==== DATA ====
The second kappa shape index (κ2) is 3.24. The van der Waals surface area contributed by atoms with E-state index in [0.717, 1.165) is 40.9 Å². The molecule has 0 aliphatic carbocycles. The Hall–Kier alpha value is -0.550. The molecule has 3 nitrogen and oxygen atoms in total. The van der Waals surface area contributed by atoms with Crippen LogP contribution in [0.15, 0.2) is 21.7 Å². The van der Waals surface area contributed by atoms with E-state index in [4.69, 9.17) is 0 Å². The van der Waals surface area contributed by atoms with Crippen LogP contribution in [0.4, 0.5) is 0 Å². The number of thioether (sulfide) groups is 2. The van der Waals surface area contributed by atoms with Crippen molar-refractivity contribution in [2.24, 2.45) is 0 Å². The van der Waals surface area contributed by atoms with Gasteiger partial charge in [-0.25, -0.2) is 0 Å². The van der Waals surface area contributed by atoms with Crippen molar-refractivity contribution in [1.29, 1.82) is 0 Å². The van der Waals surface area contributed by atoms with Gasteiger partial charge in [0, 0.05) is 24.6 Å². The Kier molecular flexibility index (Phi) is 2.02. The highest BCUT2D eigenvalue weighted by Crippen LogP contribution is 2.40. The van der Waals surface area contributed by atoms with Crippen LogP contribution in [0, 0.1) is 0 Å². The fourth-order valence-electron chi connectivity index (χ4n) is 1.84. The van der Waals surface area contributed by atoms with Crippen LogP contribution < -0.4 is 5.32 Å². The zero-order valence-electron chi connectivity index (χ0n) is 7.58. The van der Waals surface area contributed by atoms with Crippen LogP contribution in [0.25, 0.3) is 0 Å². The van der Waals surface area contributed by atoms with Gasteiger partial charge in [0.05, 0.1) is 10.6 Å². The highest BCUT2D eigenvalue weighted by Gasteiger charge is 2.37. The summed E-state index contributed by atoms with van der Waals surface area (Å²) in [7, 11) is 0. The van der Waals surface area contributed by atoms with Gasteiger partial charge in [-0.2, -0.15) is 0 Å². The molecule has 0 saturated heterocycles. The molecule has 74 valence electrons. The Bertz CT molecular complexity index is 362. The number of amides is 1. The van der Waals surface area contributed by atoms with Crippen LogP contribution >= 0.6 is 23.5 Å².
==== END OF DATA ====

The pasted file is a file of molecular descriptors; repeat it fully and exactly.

The second kappa shape index (κ2) is 3.24. The van der Waals surface area contributed by atoms with E-state index in [0.717, 1.165) is 40.9 Å². The molecule has 0 aliphatic carbocycles. The Hall–Kier alpha value is -0.550. The molecule has 3 nitrogen and oxygen atoms in total. The van der Waals surface area contributed by atoms with Crippen LogP contribution in [0.15, 0.2) is 21.7 Å². The van der Waals surface area contributed by atoms with E-state index in [4.69, 9.17) is 0 Å². The van der Waals surface area contributed by atoms with Crippen LogP contribution in [0.4, 0.5) is 0 Å². The number of thioether (sulfide) groups is 2. The van der Waals surface area contributed by atoms with Crippen molar-refractivity contribution in [2.24, 2.45) is 0 Å². The van der Waals surface area contributed by atoms with Gasteiger partial charge in [-0.25, -0.2) is 0 Å². The van der Waals surface area contributed by atoms with Crippen molar-refractivity contribution in [1.29, 1.82) is 0 Å². The van der Waals surface area contributed by atoms with Gasteiger partial charge in [0, 0.05) is 24.6 Å². The Kier molecular flexibility index (Phi) is 2.02. The highest BCUT2D eigenvalue weighted by Crippen LogP contribution is 2.40. The van der Waals surface area contributed by atoms with Crippen LogP contribution in [0, 0.1) is 0 Å². The fourth-order valence-electron chi connectivity index (χ4n) is 1.84. The van der Waals surface area contributed by atoms with Crippen LogP contribution < -0.4 is 5.32 Å². The zero-order valence-electron chi connectivity index (χ0n) is 7.58. The van der Waals surface area contributed by atoms with Crippen LogP contribution in [0.25, 0.3) is 0 Å². The van der Waals surface area contributed by atoms with Gasteiger partial charge in [0.05, 0.1) is 10.6 Å². The highest BCUT2D eigenvalue weighted by Gasteiger charge is 2.37. The summed E-state index contributed by atoms with van der Waals surface area (Å²) in [7, 11) is 0. The van der Waals surface area contributed by atoms with Gasteiger partial charge in [-0.2, -0.15) is 0 Å². The molecule has 0 saturated heterocycles. The molecule has 74 valence electrons. The Bertz CT molecular complexity index is 362. The number of amides is 1. The van der Waals surface area contributed by atoms with Crippen LogP contribution >= 0.6 is 23.5 Å².